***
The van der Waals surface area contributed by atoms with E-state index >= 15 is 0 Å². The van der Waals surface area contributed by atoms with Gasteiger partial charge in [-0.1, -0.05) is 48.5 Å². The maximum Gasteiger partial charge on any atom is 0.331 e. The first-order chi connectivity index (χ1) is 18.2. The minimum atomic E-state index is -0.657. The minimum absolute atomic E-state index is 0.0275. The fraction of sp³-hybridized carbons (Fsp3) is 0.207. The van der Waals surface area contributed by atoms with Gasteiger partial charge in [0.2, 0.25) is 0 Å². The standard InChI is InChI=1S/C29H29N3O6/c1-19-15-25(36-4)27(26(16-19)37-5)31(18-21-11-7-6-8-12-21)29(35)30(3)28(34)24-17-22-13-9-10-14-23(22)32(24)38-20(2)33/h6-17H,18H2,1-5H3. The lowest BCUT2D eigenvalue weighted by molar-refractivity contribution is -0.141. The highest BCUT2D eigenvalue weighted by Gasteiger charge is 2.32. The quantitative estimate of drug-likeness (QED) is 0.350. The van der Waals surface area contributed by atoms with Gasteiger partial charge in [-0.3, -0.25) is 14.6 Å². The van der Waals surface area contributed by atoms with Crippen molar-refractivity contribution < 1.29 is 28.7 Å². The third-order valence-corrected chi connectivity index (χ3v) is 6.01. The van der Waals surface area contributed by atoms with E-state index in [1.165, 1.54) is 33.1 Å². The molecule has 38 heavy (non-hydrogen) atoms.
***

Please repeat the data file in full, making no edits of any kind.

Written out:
The van der Waals surface area contributed by atoms with E-state index >= 15 is 0 Å². The van der Waals surface area contributed by atoms with Gasteiger partial charge in [-0.1, -0.05) is 48.5 Å². The maximum Gasteiger partial charge on any atom is 0.331 e. The first-order chi connectivity index (χ1) is 18.2. The minimum atomic E-state index is -0.657. The minimum absolute atomic E-state index is 0.0275. The fraction of sp³-hybridized carbons (Fsp3) is 0.207. The van der Waals surface area contributed by atoms with Gasteiger partial charge in [0.2, 0.25) is 0 Å². The standard InChI is InChI=1S/C29H29N3O6/c1-19-15-25(36-4)27(26(16-19)37-5)31(18-21-11-7-6-8-12-21)29(35)30(3)28(34)24-17-22-13-9-10-14-23(22)32(24)38-20(2)33/h6-17H,18H2,1-5H3. The lowest BCUT2D eigenvalue weighted by molar-refractivity contribution is -0.141. The highest BCUT2D eigenvalue weighted by Gasteiger charge is 2.32. The quantitative estimate of drug-likeness (QED) is 0.350. The van der Waals surface area contributed by atoms with Gasteiger partial charge in [-0.3, -0.25) is 14.6 Å². The van der Waals surface area contributed by atoms with Crippen molar-refractivity contribution < 1.29 is 28.7 Å². The third-order valence-corrected chi connectivity index (χ3v) is 6.01. The van der Waals surface area contributed by atoms with E-state index in [1.165, 1.54) is 33.1 Å². The molecule has 38 heavy (non-hydrogen) atoms.